3. The bill would impose a 40% excise tax on health coverage in excess of $8,500 (individuals) / $23,000 (families). While policies this generous are almost certainly skewed higher on the income distribution, there are definitely families with income less than $250,000 receiving these plans. Again, health insurers would pass these tax increases through to those families.

4. The bill would increase taxes on all health insurance plans, as well as on brand-name drugs and biologics, and on medical devices. These tax increases would affect anyone who buys these goods, even if their family income is less than $250,000.

5. According to CBO, “By 2019, … the number of nonelderly people who are uninsured would be reduced by about 31 million, leaving about 24 million nonelderly residents uninsured (about one-third of whom would be unauthorized immigrants.)” (p 8 ) These roughly 16 million people would pay “penalties” of $95 per adult in 2014, $350 per adult in 2015, and $750 per adult in 2016 and later. You’re charged half as much for each kid. Most of these 16 million people paying higher taxes will have family income less than $250,000 and will pay higher “penalties,” although not all will pay these full amounts.

6. The bill would create a new 0.5 percentage point increase in payroll taxes on individuals with incomes greater than $200,000 in 2013 and families with incomes greater than $250,000 in 2013. Since these amounts are for 2013 and not indexed, someone making $233K in 2009 would be affected by this in 2013, assuming 1% annual real wage growth and CBO’s assumptions about inflation. If you’re making $220K this year, you’ll probably be hit by the new tax in 2016. $210K this year, you first get bit in 2017, and so on.


In all honesty, until the politicians can put a dollar amount on a life (much less a dollar amount on quality of life), nothing but failure can come out of legislating budgets for life or quality of life.

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How the economy is killing the Obama agenda

Nov 20, 2009 14:00 UTC

The less popular Obama gets, the less political capital he has to push forward his agenda. I think this chart from Nate Silver nicely encapsulates things:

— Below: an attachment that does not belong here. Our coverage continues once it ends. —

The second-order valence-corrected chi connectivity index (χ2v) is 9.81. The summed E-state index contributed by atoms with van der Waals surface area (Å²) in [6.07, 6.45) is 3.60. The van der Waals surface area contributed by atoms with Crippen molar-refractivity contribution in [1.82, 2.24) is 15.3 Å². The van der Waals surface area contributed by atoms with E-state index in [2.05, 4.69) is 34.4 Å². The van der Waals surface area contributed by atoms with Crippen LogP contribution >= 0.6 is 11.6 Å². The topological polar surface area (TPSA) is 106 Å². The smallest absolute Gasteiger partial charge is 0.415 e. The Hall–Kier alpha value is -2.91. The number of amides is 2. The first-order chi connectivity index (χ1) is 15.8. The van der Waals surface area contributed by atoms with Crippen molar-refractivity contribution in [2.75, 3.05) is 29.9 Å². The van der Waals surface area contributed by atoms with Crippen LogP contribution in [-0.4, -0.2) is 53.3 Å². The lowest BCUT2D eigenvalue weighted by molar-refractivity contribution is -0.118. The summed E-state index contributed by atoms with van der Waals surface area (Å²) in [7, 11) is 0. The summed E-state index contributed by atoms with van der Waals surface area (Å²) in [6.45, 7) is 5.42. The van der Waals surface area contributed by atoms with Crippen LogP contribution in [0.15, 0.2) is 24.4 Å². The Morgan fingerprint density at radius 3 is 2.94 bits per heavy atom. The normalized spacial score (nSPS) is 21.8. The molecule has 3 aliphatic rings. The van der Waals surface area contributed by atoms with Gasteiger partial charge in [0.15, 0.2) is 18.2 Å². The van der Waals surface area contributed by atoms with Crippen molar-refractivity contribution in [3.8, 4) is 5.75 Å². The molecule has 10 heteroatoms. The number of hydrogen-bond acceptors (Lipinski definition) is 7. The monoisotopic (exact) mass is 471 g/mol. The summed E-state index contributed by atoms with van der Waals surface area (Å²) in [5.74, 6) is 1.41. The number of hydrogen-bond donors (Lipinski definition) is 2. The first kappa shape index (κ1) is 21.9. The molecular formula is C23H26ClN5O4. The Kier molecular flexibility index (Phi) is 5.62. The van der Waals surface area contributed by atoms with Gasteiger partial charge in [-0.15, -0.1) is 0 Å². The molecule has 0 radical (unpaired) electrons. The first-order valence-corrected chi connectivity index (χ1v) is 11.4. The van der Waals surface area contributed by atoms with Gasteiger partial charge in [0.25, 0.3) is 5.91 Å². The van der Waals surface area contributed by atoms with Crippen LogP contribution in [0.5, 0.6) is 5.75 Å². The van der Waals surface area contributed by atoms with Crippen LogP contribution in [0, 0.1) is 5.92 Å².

On the calls for Timothy Geithner’s resignation …

Nov 19, 2009 19:56 UTC

If Republicans had any fear of the Obama White House on the economy, congressmen wouldn’t be calling for Tim Geithner to resign, much less right to his face as happened today. Then there is Peter DeFazio, the Oregonian Democrat, on MSNBC’s Ed Schultz show when asked if the treasury secretary should resign:

DEFAZIO: I do, especially if you look back at the AIG scandal and Goldmans and the others who got their bets paid off in full. Instead of saying, well, you bet, you lost, they got paid back in full with taxpayer money through AIG. We channeled the money through them.

Geithner would not answer my question when I said, “Were those naked credit default swaps by Goldman or were they a counter party?” He said, “I will not answer that question.”

I think they were naked credit default swaps. They were bets. They should not have gotten their money back.

SCHULTZ: So he‘s not coming clean with the Congress?

DEFAZIO: Absolutely not.

SCHULTZ: OK. So have you asked the Obama administration to remove him, or will you?

DEFAZIO: The populist caucus is considering questions regarding both him and some other members of the economic team in the near future.

This a sign that some Democrats do fear the Obama White House on the economy — they fear being too closely aligned with it. Look, the NJ and VA elections when combined with the high unemployment rate  are causing an absolute Dem freakout on Capitol Hill. Fun fact: Dems are defending 38 of the 50 most vulnerable House seats, as measured by the Cook Political Report.


Giethner defends naked swaps because he defends the status quo. That’s where his power base is. If congress is successful in providing meaningful reform Giethner will lose his advantage in dealing with the complex and corrupt financial system.

He’ll fight meaningful reform to the end. Because when it happens, he’ll be out of a job.

Kudlow: Saving vs. consumption is a phony choice

Nov 18, 2009 19:47 UTC

The Great One has little use for the zero-sum politics (and economics) of false choices:

Before getting into the currency question, let me say this: I think more saving (and investment) by U.S. citizens is a great idea. But this need not come at the expense of consumption. In a prosperous free economy, people should be able to save, invest, work, and spend as much as they like. More is better than less in each case. Grow the pie larger.

Of course, if the president and his team want more saving and investment, they should end the multiple taxation of saving and investment. Unfortunately, our system taxes saving as income, capital gains, dividends, and inheritance.

Team Obama also intends to tax wealth more by raising the top personal tax rate from 35 to 40 percent. And they apparently don’t object to Nancy Pelosi’s plan to slap another 5.4 percent tax on the incomes and capital-gains of successful earners in order to finance a government takeover of health care.